immensely exciting. Mark also told me about a company called S3D Corporation, who will shortly be bringing to
market a set of low cost "active" 3D glasses designed to fit to the graphics board of Windows or Macintosh systems, including the IR emitter. I will post more details when the product is finally on sale in
approximately 2 months time
Talks with Phillip Hallam-Baker and Dave Raggett convinced us that an attempt be made to incorporate
at least some chemistry into the html
specifications. This would enable structures to be represented within html documents as "active molecules" rather than as
bitmaps as at present. In a parallel strategy, the inclusion of cgi in clients should lead the way to ppm style
conversions between the various chemical MIME types that we had proposed in our Internet Draft.
Forthcoming Software Releases
- Joseph Hardin of NCSA announced that V2 of the Mac Browser would appear shortly and that NCSA were on course for NCSA
Mosaic 2.5 this summer, supporting Tables. The equation setting ability would come later.
- NCSA are working on "Open NCSA Mosaic", including hyperlink passing to other viewers, choreographing
sequences of URLs, incorporating the Z39.50 deep searching library standards, whois++ and integration with NCSA
- An explosion of Commercial Web software products can be expected in the next six months if only a fraction of the
rumours are true.
- Dave Raggett hopes to make his own html+ browser available later this summer.
- A full WYSIWYG html editor from SoftQuad, initially for X-windows/SUN, but within weeks also for other Unix, and for Mac and Windows will be
available for free via NCSA. HTML+ support was not indicated.
- Web Browsers are moving towards better integrating html, network news
and mail into a single interface.
- Real time incorporation of videoconferencing and virtual reality into Web tools is on the horizon.
The Status of HTML
The partial uptake of the html and html+ standards as defined by Internet draft documents has resulted in considerable
confusion, and significant differences in capabilities between different browsers, and even between different platform
versions of the same browser (ie NCSA). In an effort to rationalise this, it is now proposed that the following versions of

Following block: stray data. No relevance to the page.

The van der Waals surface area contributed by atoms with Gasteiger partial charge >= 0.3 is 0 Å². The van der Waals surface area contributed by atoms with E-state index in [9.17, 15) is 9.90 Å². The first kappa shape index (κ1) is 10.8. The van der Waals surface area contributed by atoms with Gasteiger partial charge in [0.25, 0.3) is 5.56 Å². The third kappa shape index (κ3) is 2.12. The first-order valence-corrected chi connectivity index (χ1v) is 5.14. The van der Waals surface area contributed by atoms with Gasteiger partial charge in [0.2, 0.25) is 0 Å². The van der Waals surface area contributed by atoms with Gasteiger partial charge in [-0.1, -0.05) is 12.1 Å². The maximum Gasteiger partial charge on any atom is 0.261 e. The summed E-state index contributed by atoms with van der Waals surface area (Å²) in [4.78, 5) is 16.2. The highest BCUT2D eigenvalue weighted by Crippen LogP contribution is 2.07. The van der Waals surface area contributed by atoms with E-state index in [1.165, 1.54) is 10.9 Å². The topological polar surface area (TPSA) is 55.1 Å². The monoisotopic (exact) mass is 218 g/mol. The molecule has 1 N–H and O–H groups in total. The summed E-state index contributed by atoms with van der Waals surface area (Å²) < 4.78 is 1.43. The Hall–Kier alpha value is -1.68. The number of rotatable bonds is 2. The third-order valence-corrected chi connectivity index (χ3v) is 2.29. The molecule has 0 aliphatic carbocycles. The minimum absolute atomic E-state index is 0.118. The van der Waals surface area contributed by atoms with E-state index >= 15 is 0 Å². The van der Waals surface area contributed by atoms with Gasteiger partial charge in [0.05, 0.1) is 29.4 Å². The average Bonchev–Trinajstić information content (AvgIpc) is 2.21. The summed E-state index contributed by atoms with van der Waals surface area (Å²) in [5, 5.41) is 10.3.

HTML be recognised
- html 1.3: The first stable version, incorporated into early CERN and NCSA browsers.
- html 2.0:This is defined principally by the capabilities of NCSA Mosaic 2.4, supporting forms. Thus html 2.0 incoporates some
features of what was known as html+
- html 3.0: A new primary version number, including support for tables and auto-sizing tables, text wrap-around for images,
local client based hot-spot image mapping, support for overlaying multiple images and perhaps image scaling (ie recognition
that not all users have large monitors!), multiple submit buttons for forms and
background texture. This version for the first time will offer a genuine capability of generating
subtle "look-and-feel" styles for documents.
Here also, an attempt will be made to rationalise
"bad" html constructs. A suggestion was made that version 3.0 compatible browsers do not support all "bad" html, but that
the user might have to "tidy" old html first. The httpd servers would establish a dialog with browsers as to what support
the browser might have for specified html documents. To assist this, it may be necessary for a new MIME type such as
text/html+; attribute=3 (for html 3 support) to be created.
- html 3.1: This will include support for equation setting.
- html 3.2: Features still being discussed, including potentially chemistry.
- Particular attention to compatibility with Braille SGML dtps and support for text-to-speech conversion
Future Requested Support for HTML
This represents an unordered list, with no attempt at priority assignment.
- Support for Proxy servers, to reduce network traffic (ie re-direction of URLs).
- Document toolbars, ie permanent non-scrolling tools to navigate within a document, for example to go to a
document home page (as opposed to the browsers own home page).
- Guided tours and URL lists (ie choreographing a document), incorporating some way of printing an entire book
or document in a single command.
- Increased in-line support for other formats, starting with vector graphics and JPEG, and perhaps even extending to MPEG.
- Local event processing (ie for ISMAP etc).
- Tools for collaborative authoring of documents, perhaps within combined browsers/editors and better handling of
annotation and version control.
- Better support for time-lines, as in multimedia, and perhaps via adoption of the HyTime standards.
- Extending equation support to incorporate chemical structure diagrams.
- The often requested remote file size attribute was generally agreed belonged to the httpd protocol. It was noted that
many people remained confused by what was/should be handled by the httpd end of things (ie the server) and what should
be handled by the browser (ie html).
- There was much discussion about whether better support for filters into html from other markup dtds was a priority,